Are you saying the S&W model 60 is chambered for both 38 and 357 mag or you can get one in either caliber ?
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Old September 1, 2012, 07:38 AM   #9
bds32
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It is interesting the differing experiences with the LCR trigger. I love my as compared to every j frame I have ever shot, all probably unmodified. I like the fact that mine came out of the box with a very acceptable trigger. The last j I shot was a brand new 642 and the trigger was too heavy, particularly for the older female who purchased it, and had never shot it.
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Old September 1, 2012, 08:07 AM   #10
SW40F
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While you search for a lighter trigger, you can practice by dry firing. Be sure it is empty, and I suggest snap caps since you plan to do a lot of exercising@

Just pulling the trigger 50 times or so every evening will build up your trigger finger strength, and you soon may not need the lighter trigger
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Old September 1, 2012, 08:44 AM   #11
Cajun Ken
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I was recently in the market for a LCR or a S & W j frame that my wife would be comfortable with ( We are in our 70's ). A friend of mine had bought a LCR and a S & W model 442 and he let my wife and I fire them. The LCR clearly had the lighter/smoother trigger pull and with the Factory Grips, the felt recoil was much lighter than the mod 442. We bought a LCR and are very happy with it.
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Old September 1, 2012, 11:15 AM   #12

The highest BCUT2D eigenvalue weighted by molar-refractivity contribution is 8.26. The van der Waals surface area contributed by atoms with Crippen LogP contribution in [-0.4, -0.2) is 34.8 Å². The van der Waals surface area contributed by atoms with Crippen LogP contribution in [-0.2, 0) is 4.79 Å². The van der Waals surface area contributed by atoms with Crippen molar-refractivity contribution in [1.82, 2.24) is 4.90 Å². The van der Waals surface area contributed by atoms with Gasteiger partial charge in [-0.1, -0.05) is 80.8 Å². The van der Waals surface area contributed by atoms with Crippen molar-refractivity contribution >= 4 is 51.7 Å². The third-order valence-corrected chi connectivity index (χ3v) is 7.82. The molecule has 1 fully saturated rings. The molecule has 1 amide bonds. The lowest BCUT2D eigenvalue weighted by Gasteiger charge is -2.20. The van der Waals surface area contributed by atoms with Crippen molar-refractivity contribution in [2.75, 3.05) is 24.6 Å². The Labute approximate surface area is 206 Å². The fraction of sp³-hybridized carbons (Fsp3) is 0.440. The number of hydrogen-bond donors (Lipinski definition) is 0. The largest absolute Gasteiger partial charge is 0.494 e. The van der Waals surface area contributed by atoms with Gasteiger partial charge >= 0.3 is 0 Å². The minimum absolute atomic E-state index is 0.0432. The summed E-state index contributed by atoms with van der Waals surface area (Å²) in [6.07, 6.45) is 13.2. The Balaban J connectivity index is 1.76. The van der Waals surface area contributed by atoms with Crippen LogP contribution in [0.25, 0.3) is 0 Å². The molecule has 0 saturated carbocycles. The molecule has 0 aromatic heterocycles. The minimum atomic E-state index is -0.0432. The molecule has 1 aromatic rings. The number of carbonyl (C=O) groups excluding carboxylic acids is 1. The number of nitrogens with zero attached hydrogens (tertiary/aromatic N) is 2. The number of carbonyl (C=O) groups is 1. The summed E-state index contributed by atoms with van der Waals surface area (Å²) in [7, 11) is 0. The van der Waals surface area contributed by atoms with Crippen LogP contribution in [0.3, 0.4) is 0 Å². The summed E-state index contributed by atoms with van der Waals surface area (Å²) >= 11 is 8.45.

baccusboy
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I've read that the .357 LCR trigger is a fair amount heavier than the .38 Special.
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Old September 1, 2012, 11:48 AM   #13
Jayhawkhuntclub
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Quote:
I've read that the .357 LCR trigger is a fair amount heavier than the .38 Special.
That is completely false.

You may be confusing the 357 with the 22lr. The 22 lr is a few pounds heavier on average. The 357 is the same as the 38.

Hulley: How easy is it to spin your cylinder when you have it swung out? This is an important question. If it's at all stiff, that will add pounds to your trigger. It can be oiled to loosen it up
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Old September 1, 2012, 01:43 PM   #14
Johnnymurad
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I love the LCR, shooting it in .357 is a riot. Trigger is smooth but heavy. I have videos of all three LCR models on my youtube page.
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Old September 1, 2012, 04:48 PM   #15
hulley
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Quote:
Hulley: How easy is it to spin your cylinder when you have it swung out? This is an important question. If it's at all stiff, that will add pounds to your trigger. It can be oiled to loosen it up
Very smooth and spins freely. I think I'm gonna try the dry fire deal for a few days and see how that goes. I'll never sell it as I do like it and it serves its purpose very well.
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Old September 3, 2012, 08:38 PM   #16
fdreano
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Do not "short stroke" the LCR during your dry fire sessions. I did that and it resulted in a trip back to Ruger for my new LCR. The insides (trigger ass'y was torn up) as well as the broken parts causing the cylinder to NOT lock up.
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Old September 4, 2012, 12:29 AM   #17
Mosin44az
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That happened to me also. Makes me wonder how good the LCR trigger design is, if it's that easily damaged.